Comments: Week of November 22, 2010

1. Adam Sternbergh’s cover story on happy-go-lucky Late Night host Jimmy Fallon (“Mr. Sunshine,” November 15) drew plenty of praise from the comedian’s fans—and Fallon himself. “There’s my big fat dumb head,” he said on last Monday’s show, pointing at the magazine. “Great article. I think he really captured what our show’s about.” “A natural choice for a cover boy [for an issue about optimism],” wrote the blog Splitsider. Most commenters agreed, posting sentiments like “Jimmy is just delightful and a total gem of a human being.” Of course, not all were full of sunshine. “I find him to be a first-class celebrity kiss-ass,” wrote one. “Craig Ferguson is miles ahead of Jimmy Fallon,” opined another. “Ferguson is the better interviewer, and his monologues are fresh and full of wit. If Fallon gets the Tonight Show, it won’t be the first time NBC gives the show to someone who’s not as good as the guy on CBS.” “Some of his bits are good, some are just lazy and awful,” added another. “His show will never touch what Conan did.”

2. Michael Idov’s case for taking an optimistic view on the future (“Look on the Bright Side,” November 15) struck a mostly happy chord. “I think this article was about cutting us all a break,” opined one commenter. “People are thoroughly aware and heavily immersed in all sorts of crises. After reading this, I felt more equipped to keep calm and carry on. Plus, that thing about the gorillas was rad.” (Scientists have discovered that gorillas play tag.) “This story needs a double rainbow,” added another. Though it was written from a liberal’s point of view, conservatives joined the chorus for their own reasons: “A good counter to the ‘sky is falling’ mantra usually spouted during tough times. If we are talking optimism, maybe someone would have pointed out that the S&P’s October rally seemed to be based on only one thing: A GOP House was coming. Might not fit Idov’s narrative, but a happy fact nonetheless.”

3. Rob Patronite and Robin Raisfeld’s celebration of the vegivore (“Vegetables Are the New Meat,” November 15) touched off a debate between vegetable evangelists and their flesh-favoring counterparts. “Foodies are starting to realize how much culinary joy can be found by focusing a dish on vegetables instead of always making meat the highlight of the plate,” wrote the Tall Poppy Café blog. “We’ve always known this.” “I will gladly declare myself a vegivore! I menu-plan around the produce I get in my weekly food-co-op haul,” wrote one commenter. “I think our approach to vegetables in the U.S. is what makes most people shy away from them,” another suggested. “Most people think by eating vegetables, they are trying to substitute meat. The approach toward vegetables in Indian food is helpful—there are so many ways of cooking vegetables that one never feels deprived or challenged.” “All meat, unless it’s wild game, tastes the same,” averred another. “Every vegetable, by contrast, has a character all its own. Even dogs like steak, but it takes a considerably more sophisticated palate to appreciate a great ratatouille.” Then there were our carnivorous readers. “I’m wondering if the person who says all meat tastes the same actually eats it,” one wrote. “Meat-based reductions are what give dishes—even vegetable ones—deep flavor,” wrote another. “Pea soup without the ham hock is bland. Omnivores who try a vegetarian diet will, after a few weeks, be salivating for that hamburger.” Others were more interested in parsing the “slightly controversial” term vegivore, as the blog the Discerning Brute called it. “They make sure to distinguish themselves from vegetarians, still calling on meat, butter, and cheese for flavor.” “The word vegetarian has come to carry a lot of unfortunate (and in some cases, undeserved) connotations,” noted the restaurant Dirt Candy’s blog. “Using the V word sometimes causes potential customers to conjure up a bunch of unsavory images and associations. I admire NY Mag’s efforts to find a new word, but I wonder if vegivore will stick?”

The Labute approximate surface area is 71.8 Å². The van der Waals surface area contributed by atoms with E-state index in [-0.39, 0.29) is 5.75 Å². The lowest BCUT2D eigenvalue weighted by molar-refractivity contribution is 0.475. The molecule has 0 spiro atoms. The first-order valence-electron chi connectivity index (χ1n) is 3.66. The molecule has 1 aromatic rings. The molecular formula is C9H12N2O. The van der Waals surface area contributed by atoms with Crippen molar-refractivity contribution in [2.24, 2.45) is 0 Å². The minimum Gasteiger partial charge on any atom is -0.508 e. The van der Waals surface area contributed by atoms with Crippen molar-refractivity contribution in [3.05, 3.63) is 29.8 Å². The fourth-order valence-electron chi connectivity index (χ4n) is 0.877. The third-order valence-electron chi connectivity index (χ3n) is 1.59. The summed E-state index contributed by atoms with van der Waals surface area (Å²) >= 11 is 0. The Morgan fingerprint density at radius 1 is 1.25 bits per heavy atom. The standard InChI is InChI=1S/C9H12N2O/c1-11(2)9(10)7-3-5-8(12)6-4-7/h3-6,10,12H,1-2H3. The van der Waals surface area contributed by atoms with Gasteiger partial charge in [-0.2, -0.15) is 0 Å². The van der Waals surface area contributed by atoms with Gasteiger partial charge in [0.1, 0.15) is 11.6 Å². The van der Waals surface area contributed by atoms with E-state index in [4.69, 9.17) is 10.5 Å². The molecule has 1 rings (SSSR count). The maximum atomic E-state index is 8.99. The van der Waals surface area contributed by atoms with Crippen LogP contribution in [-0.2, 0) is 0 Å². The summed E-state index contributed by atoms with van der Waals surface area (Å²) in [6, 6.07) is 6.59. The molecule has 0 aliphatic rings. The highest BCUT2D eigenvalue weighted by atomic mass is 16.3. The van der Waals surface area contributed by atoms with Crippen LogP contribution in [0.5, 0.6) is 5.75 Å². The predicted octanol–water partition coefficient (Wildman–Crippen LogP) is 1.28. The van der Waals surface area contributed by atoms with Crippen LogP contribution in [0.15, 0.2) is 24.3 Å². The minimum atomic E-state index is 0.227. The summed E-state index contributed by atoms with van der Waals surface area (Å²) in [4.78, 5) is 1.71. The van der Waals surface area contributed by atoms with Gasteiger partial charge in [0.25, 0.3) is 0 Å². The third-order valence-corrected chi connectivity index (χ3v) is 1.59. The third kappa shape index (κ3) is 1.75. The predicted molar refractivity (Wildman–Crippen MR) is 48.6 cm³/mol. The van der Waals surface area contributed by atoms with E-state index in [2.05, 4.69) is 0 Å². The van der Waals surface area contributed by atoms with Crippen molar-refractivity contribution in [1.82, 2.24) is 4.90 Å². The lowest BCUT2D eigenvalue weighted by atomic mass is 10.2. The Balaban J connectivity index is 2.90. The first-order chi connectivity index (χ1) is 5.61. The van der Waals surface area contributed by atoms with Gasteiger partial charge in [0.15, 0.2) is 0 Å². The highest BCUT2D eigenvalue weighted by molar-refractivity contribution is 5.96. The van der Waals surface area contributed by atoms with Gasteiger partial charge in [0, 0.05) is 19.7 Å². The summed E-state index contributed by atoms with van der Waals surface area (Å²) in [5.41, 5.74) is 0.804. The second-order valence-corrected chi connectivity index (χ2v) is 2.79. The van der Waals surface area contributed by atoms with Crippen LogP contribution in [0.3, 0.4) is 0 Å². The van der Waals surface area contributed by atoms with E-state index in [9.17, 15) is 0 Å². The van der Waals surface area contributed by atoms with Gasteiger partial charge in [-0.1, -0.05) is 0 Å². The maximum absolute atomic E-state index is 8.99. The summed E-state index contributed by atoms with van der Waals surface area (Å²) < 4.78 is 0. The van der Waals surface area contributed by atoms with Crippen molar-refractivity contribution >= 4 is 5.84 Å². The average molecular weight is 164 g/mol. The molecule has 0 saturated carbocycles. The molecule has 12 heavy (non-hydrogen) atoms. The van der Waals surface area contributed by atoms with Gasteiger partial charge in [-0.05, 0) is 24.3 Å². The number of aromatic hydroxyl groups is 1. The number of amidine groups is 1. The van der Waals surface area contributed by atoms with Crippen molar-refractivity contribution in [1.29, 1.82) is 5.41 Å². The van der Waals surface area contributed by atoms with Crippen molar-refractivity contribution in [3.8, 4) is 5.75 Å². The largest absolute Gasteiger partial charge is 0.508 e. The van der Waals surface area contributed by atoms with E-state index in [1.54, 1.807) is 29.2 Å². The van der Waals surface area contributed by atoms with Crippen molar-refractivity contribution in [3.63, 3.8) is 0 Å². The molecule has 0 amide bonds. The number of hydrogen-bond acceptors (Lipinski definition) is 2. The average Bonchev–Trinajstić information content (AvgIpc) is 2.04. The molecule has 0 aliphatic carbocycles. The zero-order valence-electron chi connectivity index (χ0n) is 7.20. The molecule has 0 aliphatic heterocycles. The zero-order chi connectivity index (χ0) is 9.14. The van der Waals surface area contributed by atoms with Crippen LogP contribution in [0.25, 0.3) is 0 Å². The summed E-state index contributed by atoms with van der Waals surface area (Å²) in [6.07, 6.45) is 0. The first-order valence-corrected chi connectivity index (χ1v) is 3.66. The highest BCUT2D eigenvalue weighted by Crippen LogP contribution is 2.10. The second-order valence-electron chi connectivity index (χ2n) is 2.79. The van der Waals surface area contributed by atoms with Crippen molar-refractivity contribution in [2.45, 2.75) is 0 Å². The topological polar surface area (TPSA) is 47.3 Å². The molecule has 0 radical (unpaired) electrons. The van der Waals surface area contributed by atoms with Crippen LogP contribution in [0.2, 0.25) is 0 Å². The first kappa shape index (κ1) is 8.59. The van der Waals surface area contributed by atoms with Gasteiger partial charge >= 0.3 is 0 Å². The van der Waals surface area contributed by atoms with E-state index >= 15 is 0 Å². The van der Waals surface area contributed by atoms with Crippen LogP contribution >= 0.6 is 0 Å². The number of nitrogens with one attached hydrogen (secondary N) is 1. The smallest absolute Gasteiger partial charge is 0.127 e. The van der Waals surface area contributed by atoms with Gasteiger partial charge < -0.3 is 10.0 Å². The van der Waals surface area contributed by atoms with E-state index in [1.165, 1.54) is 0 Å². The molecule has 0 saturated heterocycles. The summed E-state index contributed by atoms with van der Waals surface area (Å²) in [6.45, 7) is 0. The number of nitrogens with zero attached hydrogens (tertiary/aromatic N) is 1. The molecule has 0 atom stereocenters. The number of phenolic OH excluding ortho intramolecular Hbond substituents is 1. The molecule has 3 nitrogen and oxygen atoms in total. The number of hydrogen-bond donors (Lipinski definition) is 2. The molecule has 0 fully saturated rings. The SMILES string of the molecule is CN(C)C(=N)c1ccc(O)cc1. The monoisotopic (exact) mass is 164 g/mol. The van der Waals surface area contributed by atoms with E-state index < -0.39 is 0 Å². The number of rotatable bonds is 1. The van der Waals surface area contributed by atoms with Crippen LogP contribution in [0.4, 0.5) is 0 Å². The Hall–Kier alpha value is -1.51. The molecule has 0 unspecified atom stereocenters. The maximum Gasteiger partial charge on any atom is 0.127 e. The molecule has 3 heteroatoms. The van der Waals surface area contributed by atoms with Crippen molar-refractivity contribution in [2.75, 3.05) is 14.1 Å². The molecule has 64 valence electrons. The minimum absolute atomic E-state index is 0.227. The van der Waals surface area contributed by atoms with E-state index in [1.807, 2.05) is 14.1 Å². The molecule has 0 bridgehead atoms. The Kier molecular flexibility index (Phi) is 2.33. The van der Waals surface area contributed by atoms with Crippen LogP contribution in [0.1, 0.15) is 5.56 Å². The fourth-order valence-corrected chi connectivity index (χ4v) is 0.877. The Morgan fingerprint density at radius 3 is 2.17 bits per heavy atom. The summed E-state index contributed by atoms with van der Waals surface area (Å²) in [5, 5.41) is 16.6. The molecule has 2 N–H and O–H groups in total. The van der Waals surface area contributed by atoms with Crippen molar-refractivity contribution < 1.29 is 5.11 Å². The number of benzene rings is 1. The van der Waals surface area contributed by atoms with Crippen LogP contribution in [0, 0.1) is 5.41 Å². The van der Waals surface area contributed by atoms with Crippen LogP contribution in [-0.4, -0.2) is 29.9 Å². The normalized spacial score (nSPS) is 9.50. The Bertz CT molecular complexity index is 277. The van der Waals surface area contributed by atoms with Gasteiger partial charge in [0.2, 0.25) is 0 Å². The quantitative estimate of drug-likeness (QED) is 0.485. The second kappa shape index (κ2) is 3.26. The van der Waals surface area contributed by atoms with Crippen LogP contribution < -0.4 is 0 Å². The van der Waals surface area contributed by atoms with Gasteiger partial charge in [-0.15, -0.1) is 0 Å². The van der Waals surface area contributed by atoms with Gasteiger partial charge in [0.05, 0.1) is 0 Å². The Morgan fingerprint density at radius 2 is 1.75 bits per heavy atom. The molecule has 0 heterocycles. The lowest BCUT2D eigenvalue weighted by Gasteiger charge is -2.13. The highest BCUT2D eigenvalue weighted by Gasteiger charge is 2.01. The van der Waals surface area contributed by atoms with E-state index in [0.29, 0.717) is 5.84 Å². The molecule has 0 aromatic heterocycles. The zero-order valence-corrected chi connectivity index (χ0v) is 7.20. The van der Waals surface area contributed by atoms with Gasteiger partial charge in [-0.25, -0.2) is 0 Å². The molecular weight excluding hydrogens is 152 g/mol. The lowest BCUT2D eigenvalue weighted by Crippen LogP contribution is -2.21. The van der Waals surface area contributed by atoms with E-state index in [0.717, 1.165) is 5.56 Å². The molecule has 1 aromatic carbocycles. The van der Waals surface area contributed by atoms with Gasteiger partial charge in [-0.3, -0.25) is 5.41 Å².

4. David Edelstein’s negative pass on Tyler Perry’s new film, For Colored Girls (“Great Actresses Aren’t Enuf,” November 15), was less uniformly admired. “This is the worst movie review I ever read. Nothing but another outsider looking into a world they barely know,” wrote a commenter. Others weighed in: “You obviously have not spent much time with a diverse mix of black women.” But Edelstein had plenty of supporters from readers: “I saw it. I’m a black woman. [For Colored Girls] was just overdone, like all of [Perry’s] other work.” “I’d like for Tyler to quit trying to interpret the struggles of black women, and shift his focus and tell his own story. He has issues, and they come across in the worst way through his filmmaking.”

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Comments: Week of November 22, 2010